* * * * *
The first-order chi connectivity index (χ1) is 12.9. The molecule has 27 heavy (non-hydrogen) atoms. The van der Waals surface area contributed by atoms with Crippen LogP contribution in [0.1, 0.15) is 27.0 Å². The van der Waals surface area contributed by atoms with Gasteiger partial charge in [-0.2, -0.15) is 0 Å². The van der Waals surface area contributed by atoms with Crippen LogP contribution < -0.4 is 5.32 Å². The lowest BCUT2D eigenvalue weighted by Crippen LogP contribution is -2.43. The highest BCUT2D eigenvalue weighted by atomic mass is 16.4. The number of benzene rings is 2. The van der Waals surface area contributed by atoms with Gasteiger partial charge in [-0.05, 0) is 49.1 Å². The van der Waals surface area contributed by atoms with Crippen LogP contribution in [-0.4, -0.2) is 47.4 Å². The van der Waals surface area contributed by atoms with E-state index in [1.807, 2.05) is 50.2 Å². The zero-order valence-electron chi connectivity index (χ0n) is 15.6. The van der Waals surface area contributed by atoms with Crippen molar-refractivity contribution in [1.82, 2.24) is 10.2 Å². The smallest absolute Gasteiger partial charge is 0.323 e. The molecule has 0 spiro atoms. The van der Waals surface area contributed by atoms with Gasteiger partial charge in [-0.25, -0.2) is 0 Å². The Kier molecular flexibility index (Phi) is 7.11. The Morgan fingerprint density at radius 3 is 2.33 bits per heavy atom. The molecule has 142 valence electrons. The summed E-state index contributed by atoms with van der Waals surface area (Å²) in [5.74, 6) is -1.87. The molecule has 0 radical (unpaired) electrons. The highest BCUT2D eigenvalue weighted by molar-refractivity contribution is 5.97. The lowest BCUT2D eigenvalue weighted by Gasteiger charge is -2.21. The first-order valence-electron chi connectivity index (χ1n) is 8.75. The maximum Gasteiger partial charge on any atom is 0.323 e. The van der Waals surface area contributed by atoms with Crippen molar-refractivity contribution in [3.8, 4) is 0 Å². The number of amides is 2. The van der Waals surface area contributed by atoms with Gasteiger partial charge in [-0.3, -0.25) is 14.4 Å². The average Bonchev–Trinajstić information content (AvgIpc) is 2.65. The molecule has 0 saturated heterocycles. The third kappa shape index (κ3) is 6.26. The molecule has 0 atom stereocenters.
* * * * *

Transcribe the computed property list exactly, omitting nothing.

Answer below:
The first-order chi connectivity index (χ1) is 12.9. The molecule has 27 heavy (non-hydrogen) atoms. The van der Waals surface area contributed by atoms with Crippen LogP contribution in [0.1, 0.15) is 27.0 Å². The van der Waals surface area contributed by atoms with Gasteiger partial charge in [-0.2, -0.15) is 0 Å². The van der Waals surface area contributed by atoms with Crippen LogP contribution < -0.4 is 5.32 Å². The lowest BCUT2D eigenvalue weighted by Crippen LogP contribution is -2.43. The highest BCUT2D eigenvalue weighted by atomic mass is 16.4. The number of benzene rings is 2. The van der Waals surface area contributed by atoms with Gasteiger partial charge in [-0.05, 0) is 49.1 Å². The van der Waals surface area contributed by atoms with Crippen LogP contribution in [-0.4, -0.2) is 47.4 Å². The van der Waals surface area contributed by atoms with E-state index in [1.807, 2.05) is 50.2 Å². The zero-order valence-electron chi connectivity index (χ0n) is 15.6. The van der Waals surface area contributed by atoms with Crippen molar-refractivity contribution in [1.82, 2.24) is 10.2 Å². The smallest absolute Gasteiger partial charge is 0.323 e. The molecule has 0 spiro atoms. The van der Waals surface area contributed by atoms with Gasteiger partial charge in [-0.25, -0.2) is 0 Å². The Kier molecular flexibility index (Phi) is 7.11. The Morgan fingerprint density at radius 3 is 2.33 bits per heavy atom. The molecule has 142 valence electrons. The summed E-state index contributed by atoms with van der Waals surface area (Å²) in [5.74, 6) is -1.87. The molecule has 0 radical (unpaired) electrons. The highest BCUT2D eigenvalue weighted by molar-refractivity contribution is 5.97. The lowest BCUT2D eigenvalue weighted by Gasteiger charge is -2.21. The first-order valence-electron chi connectivity index (χ1n) is 8.75. The maximum Gasteiger partial charge on any atom is 0.323 e. The van der Waals surface area contributed by atoms with Crippen molar-refractivity contribution in [3.8, 4) is 0 Å². The number of amides is 2. The van der Waals surface area contributed by atoms with Gasteiger partial charge in [-0.3, -0.25) is 14.4 Å². The average Bonchev–Trinajstić information content (AvgIpc) is 2.65. The molecule has 0 saturated heterocycles. The third kappa shape index (κ3) is 6.26. The molecule has 0 atom stereocenters.